The Effect of a Hydroconductive Dressing on the Suppression of Wound Biofilm
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Index: WOUNDS. 2012;24(5):132–137.
Abstract: Although excessive exudate has been associated with poor wound healing outcomes, exudate is still not well understood in the pathophysiology of chronic wounds. Wound exudate is believed to be the result of wounds that are trapped in a persistent, hyper inflammatory state. Biofilm, bacteria of multiple species living in community, has multiple well-defined molecular pathways that produce hyper inflammation. The exudate that is produced in wounds is a potentially important nutrient source for biofilm; therefore, rapidly removing exudate may rob the biofilm of important nutrients and suppress its negative effects.
Methods. A hydroconductive fiber dressing that possesses excellent capillary action properties was utilized to rapidly remove wound exudate in 10 patients. Results. The data demonstrate an average 62% reduction in wound volume for these 10 wounds over a 4-week period. Two wounds completely closed during the 2 weeks, and all but 1 wound significantly improved. Only 6 of the 10 wounds showed fewer bacteria at the end of the 4-week study period, suggesting there is not a 1:1 correlation with reduction in the number of bacteria in the wound and wound healing. Conclusion. Rapid removal of the nutrient source from wound biofilm, while not diminishing the number of bacteria, may suppress a biofilm’s negative effects on wound healing.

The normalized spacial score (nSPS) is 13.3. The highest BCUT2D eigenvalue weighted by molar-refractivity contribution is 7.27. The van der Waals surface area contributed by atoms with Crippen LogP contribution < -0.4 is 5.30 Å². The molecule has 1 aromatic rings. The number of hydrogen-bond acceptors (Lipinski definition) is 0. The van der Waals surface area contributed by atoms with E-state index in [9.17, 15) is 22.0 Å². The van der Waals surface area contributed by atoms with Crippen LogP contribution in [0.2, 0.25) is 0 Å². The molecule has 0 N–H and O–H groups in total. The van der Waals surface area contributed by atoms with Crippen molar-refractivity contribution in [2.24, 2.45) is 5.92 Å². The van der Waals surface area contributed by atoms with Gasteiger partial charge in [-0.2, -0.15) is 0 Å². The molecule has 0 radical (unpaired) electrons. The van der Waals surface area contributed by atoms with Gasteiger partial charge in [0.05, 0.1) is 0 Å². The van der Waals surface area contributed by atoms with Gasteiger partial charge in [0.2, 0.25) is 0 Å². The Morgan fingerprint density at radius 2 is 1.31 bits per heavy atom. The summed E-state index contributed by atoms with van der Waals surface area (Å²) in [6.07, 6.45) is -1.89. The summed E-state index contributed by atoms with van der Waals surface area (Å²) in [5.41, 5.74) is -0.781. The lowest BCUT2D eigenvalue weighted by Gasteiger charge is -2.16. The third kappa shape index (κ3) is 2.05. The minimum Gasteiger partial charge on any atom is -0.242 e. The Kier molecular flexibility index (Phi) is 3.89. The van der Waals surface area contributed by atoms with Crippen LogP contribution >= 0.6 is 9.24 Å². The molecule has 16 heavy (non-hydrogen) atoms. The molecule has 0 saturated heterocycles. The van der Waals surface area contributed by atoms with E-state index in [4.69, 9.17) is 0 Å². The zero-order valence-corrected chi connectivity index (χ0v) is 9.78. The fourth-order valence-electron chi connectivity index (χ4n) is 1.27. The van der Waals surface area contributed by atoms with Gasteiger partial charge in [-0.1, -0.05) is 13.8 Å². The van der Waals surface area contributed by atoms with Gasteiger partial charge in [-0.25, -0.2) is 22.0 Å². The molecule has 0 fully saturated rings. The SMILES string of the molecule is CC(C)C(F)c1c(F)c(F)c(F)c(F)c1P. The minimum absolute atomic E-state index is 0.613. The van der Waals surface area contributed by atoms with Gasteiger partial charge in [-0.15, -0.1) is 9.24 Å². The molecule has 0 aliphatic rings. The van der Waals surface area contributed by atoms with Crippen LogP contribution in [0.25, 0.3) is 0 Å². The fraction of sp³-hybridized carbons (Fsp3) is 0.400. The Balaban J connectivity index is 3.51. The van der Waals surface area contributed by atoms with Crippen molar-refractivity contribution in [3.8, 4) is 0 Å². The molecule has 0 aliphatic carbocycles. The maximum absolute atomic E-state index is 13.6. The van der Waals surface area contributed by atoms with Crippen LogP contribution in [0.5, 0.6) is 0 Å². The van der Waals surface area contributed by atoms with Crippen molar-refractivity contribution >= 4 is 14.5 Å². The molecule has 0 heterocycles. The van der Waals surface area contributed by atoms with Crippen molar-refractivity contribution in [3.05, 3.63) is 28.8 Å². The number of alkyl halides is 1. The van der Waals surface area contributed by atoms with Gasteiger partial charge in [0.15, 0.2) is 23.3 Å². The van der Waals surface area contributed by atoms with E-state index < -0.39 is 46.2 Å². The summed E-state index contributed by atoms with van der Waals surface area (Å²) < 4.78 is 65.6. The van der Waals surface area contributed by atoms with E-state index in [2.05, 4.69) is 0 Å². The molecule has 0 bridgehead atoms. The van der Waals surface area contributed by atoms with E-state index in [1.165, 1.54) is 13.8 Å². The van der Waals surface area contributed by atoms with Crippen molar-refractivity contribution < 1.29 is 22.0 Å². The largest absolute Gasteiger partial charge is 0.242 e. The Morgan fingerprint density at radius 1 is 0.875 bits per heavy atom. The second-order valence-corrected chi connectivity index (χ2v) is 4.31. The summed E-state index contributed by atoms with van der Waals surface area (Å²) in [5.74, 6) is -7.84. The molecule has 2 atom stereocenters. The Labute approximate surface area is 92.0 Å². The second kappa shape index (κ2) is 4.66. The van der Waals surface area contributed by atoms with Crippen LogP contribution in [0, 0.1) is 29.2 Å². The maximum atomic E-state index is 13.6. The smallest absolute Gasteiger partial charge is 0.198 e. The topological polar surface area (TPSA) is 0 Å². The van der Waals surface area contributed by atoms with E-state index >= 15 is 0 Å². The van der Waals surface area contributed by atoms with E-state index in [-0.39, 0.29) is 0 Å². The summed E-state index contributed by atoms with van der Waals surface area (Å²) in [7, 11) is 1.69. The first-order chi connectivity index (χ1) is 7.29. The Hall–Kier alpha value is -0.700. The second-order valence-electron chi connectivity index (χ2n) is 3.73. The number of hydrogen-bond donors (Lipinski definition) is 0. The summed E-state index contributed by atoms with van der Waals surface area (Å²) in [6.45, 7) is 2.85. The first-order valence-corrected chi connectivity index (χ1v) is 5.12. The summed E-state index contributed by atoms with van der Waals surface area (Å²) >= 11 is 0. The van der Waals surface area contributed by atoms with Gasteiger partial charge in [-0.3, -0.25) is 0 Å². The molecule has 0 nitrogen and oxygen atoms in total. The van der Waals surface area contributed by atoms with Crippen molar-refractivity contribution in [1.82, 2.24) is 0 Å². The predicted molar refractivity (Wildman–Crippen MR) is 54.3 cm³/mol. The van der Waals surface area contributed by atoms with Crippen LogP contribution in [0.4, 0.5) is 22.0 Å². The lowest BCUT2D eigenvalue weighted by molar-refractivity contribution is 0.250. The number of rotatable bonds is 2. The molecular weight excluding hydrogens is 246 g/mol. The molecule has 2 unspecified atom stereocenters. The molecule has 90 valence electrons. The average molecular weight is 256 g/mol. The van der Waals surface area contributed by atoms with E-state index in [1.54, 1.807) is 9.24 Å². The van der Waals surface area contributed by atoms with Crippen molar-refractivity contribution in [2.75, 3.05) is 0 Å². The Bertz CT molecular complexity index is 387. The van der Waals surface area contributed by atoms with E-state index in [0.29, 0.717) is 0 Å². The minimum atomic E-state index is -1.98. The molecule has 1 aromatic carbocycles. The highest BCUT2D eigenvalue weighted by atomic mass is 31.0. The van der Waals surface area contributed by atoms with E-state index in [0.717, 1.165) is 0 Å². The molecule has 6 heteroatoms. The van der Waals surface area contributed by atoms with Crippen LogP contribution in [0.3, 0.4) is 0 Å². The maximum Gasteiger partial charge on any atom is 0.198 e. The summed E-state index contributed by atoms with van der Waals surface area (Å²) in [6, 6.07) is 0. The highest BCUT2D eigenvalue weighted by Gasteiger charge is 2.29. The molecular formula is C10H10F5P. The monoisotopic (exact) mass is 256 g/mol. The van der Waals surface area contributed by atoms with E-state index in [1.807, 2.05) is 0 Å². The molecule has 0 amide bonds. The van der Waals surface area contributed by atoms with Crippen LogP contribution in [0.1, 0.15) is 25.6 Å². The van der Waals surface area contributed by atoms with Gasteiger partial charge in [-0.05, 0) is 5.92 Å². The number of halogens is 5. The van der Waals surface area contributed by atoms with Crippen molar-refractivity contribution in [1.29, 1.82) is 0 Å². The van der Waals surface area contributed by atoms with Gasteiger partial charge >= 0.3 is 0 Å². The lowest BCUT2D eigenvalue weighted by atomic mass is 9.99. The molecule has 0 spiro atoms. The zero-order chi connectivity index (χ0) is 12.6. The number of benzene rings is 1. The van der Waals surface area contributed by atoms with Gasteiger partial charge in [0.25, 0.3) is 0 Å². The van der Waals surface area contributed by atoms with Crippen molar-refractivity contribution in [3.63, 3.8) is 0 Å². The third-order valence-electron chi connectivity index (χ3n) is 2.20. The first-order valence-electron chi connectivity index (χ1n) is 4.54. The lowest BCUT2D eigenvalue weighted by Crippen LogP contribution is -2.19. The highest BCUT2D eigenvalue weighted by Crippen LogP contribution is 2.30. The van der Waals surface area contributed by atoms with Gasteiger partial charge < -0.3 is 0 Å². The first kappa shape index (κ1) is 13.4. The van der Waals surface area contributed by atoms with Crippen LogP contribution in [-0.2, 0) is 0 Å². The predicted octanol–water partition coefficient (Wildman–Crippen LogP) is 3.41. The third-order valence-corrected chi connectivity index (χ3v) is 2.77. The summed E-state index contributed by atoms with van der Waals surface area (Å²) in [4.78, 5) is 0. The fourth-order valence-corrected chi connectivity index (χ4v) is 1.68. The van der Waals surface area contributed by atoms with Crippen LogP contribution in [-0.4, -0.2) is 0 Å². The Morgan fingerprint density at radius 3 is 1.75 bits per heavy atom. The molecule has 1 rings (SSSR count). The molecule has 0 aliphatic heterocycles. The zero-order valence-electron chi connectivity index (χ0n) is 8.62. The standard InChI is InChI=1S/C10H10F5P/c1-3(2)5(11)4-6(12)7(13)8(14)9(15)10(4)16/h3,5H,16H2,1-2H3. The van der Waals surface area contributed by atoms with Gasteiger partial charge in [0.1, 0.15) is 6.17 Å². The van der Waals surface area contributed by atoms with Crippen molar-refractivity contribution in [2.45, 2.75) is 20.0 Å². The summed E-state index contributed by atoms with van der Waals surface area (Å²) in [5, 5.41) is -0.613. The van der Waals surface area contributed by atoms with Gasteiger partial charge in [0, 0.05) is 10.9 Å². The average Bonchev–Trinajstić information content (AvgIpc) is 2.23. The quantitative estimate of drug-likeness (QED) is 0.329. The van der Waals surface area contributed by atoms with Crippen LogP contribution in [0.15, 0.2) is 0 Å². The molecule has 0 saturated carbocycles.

Exudate, a fluid rich in protein and other nutrients that oozes out of blood vessels due to inflammation, is not well understood in the pathophysiology of chronic wounds. There is agreement as to how exudate forms, but a consensus does not exist as to why exudate occurs, and more importantly, what it means to the nonhealing wound.1 This study will attempt to explore possible roles that exudate may play as a barrier to wound healing.
Increased exudate has negative connotations for wound healing. Antibiotics and biocides can decrease exudate, as can the management of edema and inflammation, but most management strategies rely on methods to remove exudate locally after it has formed. Through trial and error, it has been firmly established that chronic wounds heal better if exudate is managed aggressively.2,3 Therefore, it becomes critical for clinicians to understand exudate at the cellular and biochemical level.
Chronic wounds are stuck in a chronic, hyper inflammatory state. Biochemically, there is a 100- to 1000-fold increase in proinflammatory cytokines, such as gamma interferon, tumor necrosis factor-alpha (TNF-a), interleukin 1, interleukin 6, interleukin 8, and many others.4–8 At the cellular level, the most notable abnormality is an increase in polymorphonuclear cells, up to 1000 times greater than normal levels.9 Additionally, it is important to note that these neutrophils have lost their chemotactic abilities and cannot be cleared by macrophages.10 This results in retention of neutrophils in a wound bed that will eventually die and release elastase, metalloproteinase-8 (MMP-8), and other matrix metalloproteinases (MMPs) into the local wound milieu.11 There are many well-defined molecular mechanisms demonstrating that bacteria in biofilm phenotype can, and do, produce all of these biochemical and cellular effects in many host tissue environments.12
Biofilm transformation begins when a free-floating bacterium (planktonic) attaches to a surface. The bacterium divides and quickly coats itself with a self-secreted matrix of sugary polymers (extracellular polymeric substance [EPS]). The EPS binds the group of bacteria to the host surface and protects the society from white blood cells, antibodies, and compliment, as well as antibiotics and biocides.